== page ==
Aim of the melanoma case study
This case study aims to facilitate the development of competencies that reflect the role of the Specialist Cancer Nurse (SCN) in managing disease and treatment related care for a person at risk of or diagnosed with melanoma across the cancer journey.
Australia currently has the world's highest rate of skin cancer. Rates in the USA are a third less and rates in the UK are a quarter less than in Australia.4
Melanoma was the fourth most common cancer in both men and women in Australia in 2009, representing 10.1% of all cancer cases.2
There are many points along the cancer journey when the SCN can improve outcomes for people at risk of or affected by melanoma. These include:
Section 1: Reduce risk
There are clearly defined risk factors associated with the development of melanoma. Ultraviolet (UV) radiation exposure through sun exposure or artificial means such as solariums, especially in the first 25 years of life, is the major environmental risk factor associated with melanoma. Genetic and geographic factors are also linked to increased risk of developing melanoma.4, 5
The SCN plays an important role in population specific public health efforts to reduce exposure to lifestyle and occupational risk factors linked to melanoma.6
Section 2: Find the condition early
Morbidity and survival outcomes are improved when melanoma is detected and diagnosed early. Five-year survival rates are 92-97% for Stage I melanoma, 53-80% for Stage II, 40-78% for stage III and 10-28% for Stage IV.7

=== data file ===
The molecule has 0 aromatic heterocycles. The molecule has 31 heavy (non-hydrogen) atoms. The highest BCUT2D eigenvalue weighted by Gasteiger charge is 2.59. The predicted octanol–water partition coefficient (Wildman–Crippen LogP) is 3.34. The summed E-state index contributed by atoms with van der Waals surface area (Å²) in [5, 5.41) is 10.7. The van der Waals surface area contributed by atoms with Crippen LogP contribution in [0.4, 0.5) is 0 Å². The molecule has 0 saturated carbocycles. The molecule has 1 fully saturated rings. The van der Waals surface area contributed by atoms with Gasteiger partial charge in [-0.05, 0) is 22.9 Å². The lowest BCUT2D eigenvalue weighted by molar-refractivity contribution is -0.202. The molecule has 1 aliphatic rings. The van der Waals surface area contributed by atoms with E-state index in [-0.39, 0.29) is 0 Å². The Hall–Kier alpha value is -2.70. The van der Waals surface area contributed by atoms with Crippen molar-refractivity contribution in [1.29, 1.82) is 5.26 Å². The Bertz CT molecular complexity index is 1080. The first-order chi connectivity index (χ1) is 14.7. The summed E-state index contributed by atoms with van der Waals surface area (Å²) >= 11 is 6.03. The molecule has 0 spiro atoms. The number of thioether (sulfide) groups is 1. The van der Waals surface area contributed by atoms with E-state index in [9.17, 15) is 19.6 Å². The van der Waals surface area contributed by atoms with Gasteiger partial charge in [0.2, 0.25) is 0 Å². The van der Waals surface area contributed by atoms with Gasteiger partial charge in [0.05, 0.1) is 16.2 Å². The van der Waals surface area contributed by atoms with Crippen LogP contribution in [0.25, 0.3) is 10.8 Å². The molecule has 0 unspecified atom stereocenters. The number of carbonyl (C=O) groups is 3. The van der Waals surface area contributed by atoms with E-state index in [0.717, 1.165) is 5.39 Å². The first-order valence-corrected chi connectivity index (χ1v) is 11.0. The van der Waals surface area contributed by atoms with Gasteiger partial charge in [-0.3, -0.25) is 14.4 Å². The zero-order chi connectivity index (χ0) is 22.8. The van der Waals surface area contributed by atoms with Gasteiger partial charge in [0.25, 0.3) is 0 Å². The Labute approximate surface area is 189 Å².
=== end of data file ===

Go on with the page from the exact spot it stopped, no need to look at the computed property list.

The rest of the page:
The SCN can facilitate early detection through education related to the signs and symptoms of melanoma and promoting review of suspicious lesions.
Section 3: Have the best treatment and support during active treatment
Primary localised melanoma is treated exclusively by surgery, but advanced and recurrent disease may involve the administration of biological and targeted therapies, antineoplastic agents and radiotherapy.4 Given the rapid developments in novel molecular, targeted and immunotherapy treatment approaches, individuals may be given the opportunity to enter a clinical trial or access to treatments through compassionate circumstances.4, 8
The SCN can have an important role in providing information and support to people during treatment, and in preventing and managing adverse effects from treatments.
Section 4: Have the best treatment and support between and after active treatment
People treated for melanoma may require life-long follow up care, as the individual diagnosed with melanoma has an increased risk of developing future melanomas.
The SCN provides targeted education and resources to enable individuals to detect recurrent disease and new primary melanomas early. Education and support may also be required to manage the psychological and physical morbidity associated with melanoma and its treatment.